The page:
Cook: The country was in trouble, and Obama ...

  • Posted: Sunday, September 16, 2012 12:01 a.m.
    UPDATED: Sunday, September 16, 2012 8:03 p.m.

Glancing through the day's mail, my husband and I thought President Obama was personally courting my vote.
Two mailers in the pile were addressed to me. They didn't even say "Or Current Resident."
"Leadership isn't about blaming others," read one, with a large photo of the president pointing outward, in my direction.
The other mailer posed a question. "Where did President Obama's $50 billion GM taxpayer bailout create jobs?" Again, there was a photo of Obama, this time pictured near a white guy wearing a yellow safety helmet - symbolic, I suppose, of the American worker.
The two mailers were headed for the trash - I don't base my votes on junk mail - until I looked more closely. These were anti-Obama pieces. Of course. Read the big print.
One said Obama blamed others for the all the nation's problems, rather than deal with them as an effective leader himself. The other said bailout beneficiary GM is spending $1 billion a year in China while making record profits and paying no income tax at home.
More on that later.
And so it will go for the next six weeks. Since most voters have made up their minds about the presidential race, the campaigns are trying to reach the few remaining fence-sitters. Unaffiliated voters like me are prime targets, but I'm skeptical of political messages on slick flyers.
These particular ones came from the American Future Fund, a group advocating "conservative and free market ideals," according to its website.
But my first impression of the fund's political mailers reminded me of something Stephen Colbert said recently. How people feel about the presidential race may be a matter of inflection.
Frown: Look what Obama has done: stimulus, Obamacare, bailout for the auto industry.
Smile: Look what Obama has done: stimulus, Obamacare, bailout for the auto industry.
Sometimes I think the parties have divided along genetic lines. Some of us are wired to be conservative, no matter who the candidates are. And some of us are wired to be liberal.
You used to find conservatives and liberals in both parties, but recent years have been tumultuous, and this is the way things have shaken out.
Republicans did a masterful job of making "liberal" a negative word. But they have also redefined "conservative" - maybe also a matter of inflection. "Conservative" means traditional and resistant to change, but the tea party movement helped put a sharper edge on it, a by-any-means-necessary edge.
And among the traditions conservatives harken back to is an era of less government and lower taxes - even though, as one book puts it, "for most Americans, federal taxes have not risen over the past couple of decades."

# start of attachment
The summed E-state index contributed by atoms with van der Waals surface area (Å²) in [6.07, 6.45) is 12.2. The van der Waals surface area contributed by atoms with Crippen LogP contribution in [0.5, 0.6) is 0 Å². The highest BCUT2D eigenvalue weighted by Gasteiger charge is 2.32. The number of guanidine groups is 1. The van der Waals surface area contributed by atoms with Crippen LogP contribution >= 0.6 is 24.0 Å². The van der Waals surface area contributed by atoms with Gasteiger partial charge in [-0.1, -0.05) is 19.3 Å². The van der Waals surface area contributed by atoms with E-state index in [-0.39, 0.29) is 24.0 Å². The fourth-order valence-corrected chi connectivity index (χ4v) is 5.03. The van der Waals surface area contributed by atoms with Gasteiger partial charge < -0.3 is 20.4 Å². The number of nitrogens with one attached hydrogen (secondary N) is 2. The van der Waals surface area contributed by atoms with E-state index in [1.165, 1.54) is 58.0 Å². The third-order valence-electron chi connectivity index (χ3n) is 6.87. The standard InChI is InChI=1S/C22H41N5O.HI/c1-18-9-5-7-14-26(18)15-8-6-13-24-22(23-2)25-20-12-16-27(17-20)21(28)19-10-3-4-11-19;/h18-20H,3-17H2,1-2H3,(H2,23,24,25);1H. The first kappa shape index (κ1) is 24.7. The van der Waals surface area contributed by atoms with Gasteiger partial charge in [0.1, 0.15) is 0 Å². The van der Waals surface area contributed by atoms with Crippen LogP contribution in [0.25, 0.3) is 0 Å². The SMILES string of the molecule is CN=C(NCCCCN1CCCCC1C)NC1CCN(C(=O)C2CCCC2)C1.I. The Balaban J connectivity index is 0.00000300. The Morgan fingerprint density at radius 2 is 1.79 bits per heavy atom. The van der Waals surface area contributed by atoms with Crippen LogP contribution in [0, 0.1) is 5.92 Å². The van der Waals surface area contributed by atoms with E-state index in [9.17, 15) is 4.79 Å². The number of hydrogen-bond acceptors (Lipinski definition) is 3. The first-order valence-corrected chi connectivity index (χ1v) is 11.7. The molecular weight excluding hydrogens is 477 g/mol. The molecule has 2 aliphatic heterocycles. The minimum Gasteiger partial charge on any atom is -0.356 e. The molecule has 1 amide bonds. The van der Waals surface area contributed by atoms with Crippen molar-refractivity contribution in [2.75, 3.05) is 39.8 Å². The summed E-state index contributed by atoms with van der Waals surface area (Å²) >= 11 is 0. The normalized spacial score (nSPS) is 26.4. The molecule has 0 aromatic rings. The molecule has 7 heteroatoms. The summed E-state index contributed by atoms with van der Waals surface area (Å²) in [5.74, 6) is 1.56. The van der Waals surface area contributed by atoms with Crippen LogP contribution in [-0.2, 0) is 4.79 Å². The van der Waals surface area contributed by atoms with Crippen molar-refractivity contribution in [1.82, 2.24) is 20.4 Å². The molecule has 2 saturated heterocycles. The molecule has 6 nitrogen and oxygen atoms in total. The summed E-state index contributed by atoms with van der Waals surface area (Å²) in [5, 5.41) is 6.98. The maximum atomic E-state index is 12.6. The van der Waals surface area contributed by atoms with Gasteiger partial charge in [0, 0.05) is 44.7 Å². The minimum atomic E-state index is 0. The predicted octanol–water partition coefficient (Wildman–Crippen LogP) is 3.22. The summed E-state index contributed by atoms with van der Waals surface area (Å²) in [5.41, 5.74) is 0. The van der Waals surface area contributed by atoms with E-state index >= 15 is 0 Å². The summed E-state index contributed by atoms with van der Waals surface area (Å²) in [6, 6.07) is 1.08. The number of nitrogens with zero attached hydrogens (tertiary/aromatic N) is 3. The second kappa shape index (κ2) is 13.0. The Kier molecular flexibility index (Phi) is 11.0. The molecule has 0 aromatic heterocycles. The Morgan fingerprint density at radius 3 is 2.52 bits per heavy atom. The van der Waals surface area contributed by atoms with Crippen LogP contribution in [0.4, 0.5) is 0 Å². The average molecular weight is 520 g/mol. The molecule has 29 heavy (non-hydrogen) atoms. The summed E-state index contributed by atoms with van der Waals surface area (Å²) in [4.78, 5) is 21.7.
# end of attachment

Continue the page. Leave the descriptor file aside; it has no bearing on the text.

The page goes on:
I'm quoting David Wessel's book, "Red Ink: Inside the High-Stakes Politics of the Federal Budget," which I recommend. Wessel is the economics editor at the Wall Street Journal, a conservative source however you define the word. He explains the dynamics of the federal budget in a clear, easy-to-follow way that helps put the deficit and taxes in perspective. And he doesn't lobby for either party.
I don't think conservatives are going to rob Granny of her Social Security or let poor children starve so millionaires can stockpile more money. I also don't believe liberals want to rob the rich so lazy people won't have to work.
But extreme mischaracterizations like those help drive the current political friction, with each side wanting to believe the worst about the other so we can reject its suggestions in toto rather than admit there could be a middle ground.
Which is too bad because that's where most of us are, in that wide middle ground, wondering how things got to this point.
The degrees of difference within the parties are this: diehard ideologues who believe compromise means caving in, and pragmatists who are willing to give on some points in order to reach their ultimate goal.
We need more pragmatists.
Anyway, those mailers piqued my interest, especially the one about GM and China.
As it turns out, GM sold 2.5 million cars in China in 2011, according to an article in BusinessWeek. The American Future Fund may believe all those cars should have been made in America and shipped to China instead. Let's hope Toyota doesn't adopt that approach and close its six factories in the United States.
As for GM's not paying income taxes, that was part of the bailout deal, to offset the $18 billion the company lost, pre-bankruptcy. Ordinary folks don't get tax breaks like that, and we have a hard time accepting the justification.
The bailout was not perfect, but it saved more than 1 million U.S. auto industry jobs. I'll stick my neck out and say that's a good thing.
You could even call it leadership, depending on your inflection.

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Elizabeth Cook is editor of the Salisbury Post.

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